Even though a censor copy of Udta Punjab was leaked online days before its release, we chose to watch it in theatres. Not even at the press show, but at the first day first show of the movie in a theatre in Navi Mumbai. Disappointed as we were to see hardly 10 people in the hall with us, the movie did not disappoint us. Udta Punjab, starring Shahid Kapoor, Alia Bhatt, Kareena Kapoor Khan and Diljit Dosanjh, is a finely made movie. Abhishek Chaubey has grown as a filmmaker. His attention to detail and love for the rustic remains, going forward from his earlier outings Ishqiya and Dedh Isqhiya. Udta Punjab is exactly what it states it is – a movie about the drug problem in the Indian state of Punjab. The story-telling is bang on, and Chaubey does not mince words in telling you like it is, without being too grave.
The movie begins with a drug packet thrown across the border that lands in the farms of Punjab, into the hands of a young worker played by Alia Bhatt (her name is not revealed in the film, interestingly).
Shahid Kapoor makes an entry as Tommy Singh. He is the rockstar everybody looks up to. The youth follows his every move, every hairstyle, every look, and every word from his ugly and vulgar lyrics. Tommy Singh has slowly destroyed the youth of Punjab, and his own life, because of drugs. But he is not the one who started it, neither the one to finish it.
Alia’s character, when she finds out she has three kilos of heroin in her hand, sets out to sell it for quick money. Unaware of how the drug mafia works and of her own safety, the young farm worker who was once a hockey player is captured by the most dangerous of people. She is repeatedly drugged and assaulted sexually, and soon becomes addicted to the drugs. In one scene, Alia sings the song, translated in English as, “You are not my mother, but my enemy. You sent me too soon into exile” – the two lines sum up the sadness and grim reality of a poor little girl who is trapped in the drugs and flesh trade.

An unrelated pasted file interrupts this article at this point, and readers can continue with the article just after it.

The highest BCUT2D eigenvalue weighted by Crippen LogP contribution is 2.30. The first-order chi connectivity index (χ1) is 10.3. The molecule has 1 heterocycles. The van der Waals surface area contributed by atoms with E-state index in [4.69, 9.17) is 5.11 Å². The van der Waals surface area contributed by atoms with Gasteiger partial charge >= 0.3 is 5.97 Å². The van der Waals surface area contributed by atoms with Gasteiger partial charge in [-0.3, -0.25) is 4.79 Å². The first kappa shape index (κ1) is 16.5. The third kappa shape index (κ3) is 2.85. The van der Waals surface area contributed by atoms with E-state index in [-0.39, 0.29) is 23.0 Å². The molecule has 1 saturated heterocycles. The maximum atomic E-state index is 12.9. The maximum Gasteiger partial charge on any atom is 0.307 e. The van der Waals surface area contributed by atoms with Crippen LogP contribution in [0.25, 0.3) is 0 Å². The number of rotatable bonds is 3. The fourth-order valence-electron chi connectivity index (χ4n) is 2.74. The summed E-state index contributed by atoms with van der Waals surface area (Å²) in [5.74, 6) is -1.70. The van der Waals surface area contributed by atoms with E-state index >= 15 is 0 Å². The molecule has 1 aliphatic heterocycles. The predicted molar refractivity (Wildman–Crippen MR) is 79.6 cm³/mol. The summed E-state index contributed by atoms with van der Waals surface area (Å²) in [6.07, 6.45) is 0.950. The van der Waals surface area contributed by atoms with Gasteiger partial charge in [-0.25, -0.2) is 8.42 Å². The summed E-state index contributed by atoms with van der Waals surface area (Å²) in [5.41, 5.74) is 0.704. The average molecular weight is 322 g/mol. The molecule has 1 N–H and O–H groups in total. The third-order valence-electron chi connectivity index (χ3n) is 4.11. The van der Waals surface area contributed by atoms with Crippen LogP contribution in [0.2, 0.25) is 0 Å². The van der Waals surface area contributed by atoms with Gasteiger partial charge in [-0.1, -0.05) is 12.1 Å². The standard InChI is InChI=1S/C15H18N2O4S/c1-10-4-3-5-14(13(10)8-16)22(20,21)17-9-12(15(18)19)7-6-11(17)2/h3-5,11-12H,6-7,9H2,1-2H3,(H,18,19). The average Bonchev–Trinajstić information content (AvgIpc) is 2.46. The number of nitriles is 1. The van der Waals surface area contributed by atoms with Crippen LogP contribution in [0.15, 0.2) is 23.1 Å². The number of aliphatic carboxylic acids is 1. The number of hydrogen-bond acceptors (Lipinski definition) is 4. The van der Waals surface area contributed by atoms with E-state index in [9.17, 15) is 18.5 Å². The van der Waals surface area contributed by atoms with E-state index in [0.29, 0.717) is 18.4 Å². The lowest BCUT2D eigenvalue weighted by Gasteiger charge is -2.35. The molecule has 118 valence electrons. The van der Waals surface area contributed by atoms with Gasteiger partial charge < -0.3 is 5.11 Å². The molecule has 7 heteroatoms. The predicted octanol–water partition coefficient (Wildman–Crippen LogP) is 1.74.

When we say we liked the fact that the name of Alia Bhatt’s character is not revealed in the film, it’s kept a mystery even to Tommy Singh, we think what it really denotes is the many women (and some men) who have suffered or are suffering the same plight as hers due to whatever situations in life.
Meanwhile, Tommy is battling his own demons and is unaware of the damage he has done to his impressionable fans. The movie follows the fans’ story as much as Tommy’s. The rapper rises, falls and rises again, in the process destroying a lot of lives.
The trains of Shahid and Alia, or Tommy and the nameless ‘Mary Jane’, meet only towards the end. Their first interaction is very interesting. Both are running away from something, but she is the hero there, saving him. He repays her in the end. Thankfully, in the end, Tommy’s just a good boy who went astray because of fame achieved too early.
Diljit Dosanjh plays the police officer whose brother is a druggie, and Kareena Kapoor Khan is the doctor who comes to his rescue. The cop and the doc play a fine pair of detectives, like in Nancy Drew and Hardy Boys novels, not realising the danger they are putting their lives into. Their attraction to each other only spoils the seriousness of the issue at hand, with them behaving like lovebirds while discussing a grave topic. Maybe Diljit and Kareena could have played down that part, but otherwise they have done a good job, especially Diljit.
As for the Udta Punjab box office fate, we don’t know, really. Maybe because it was leaked online or maybe because it was A-rated because of the expletives in every dialogue, there was not even the usual college crowd inside to watch a movie based on drugs, music and the most controversial rap star of our times, Yo Yo Honey Singh. But it is not really for Honey Singh haters or lovers – Udta Punjab is not about him. It is about drugs and the havoc it has caused in the lives of countless young men and women, who are disoriented and lost and their families destroyed.
Verdict: Udta Punjab is a film worth watching, and in the theatres. No masala, no songs used without situation, and an actual, real story with no comedy thrown in for ‘relief’. Neither is it unnecessarily depressing and is not like a documentary. It’s just right. (There may be references to other movies, but films on drugs will have some things in common, we feel.) Udta Punjab has turned out well, and it’s good news for Shahid Kapoor, Alia Bhatt, Abhishek Choubey, Diljit Dosanjh, Kareena Kapoor Khan, Anurag Kashyap and Ekta Kapoor. Take a bow.
Rating: 3.5 / 5 stars.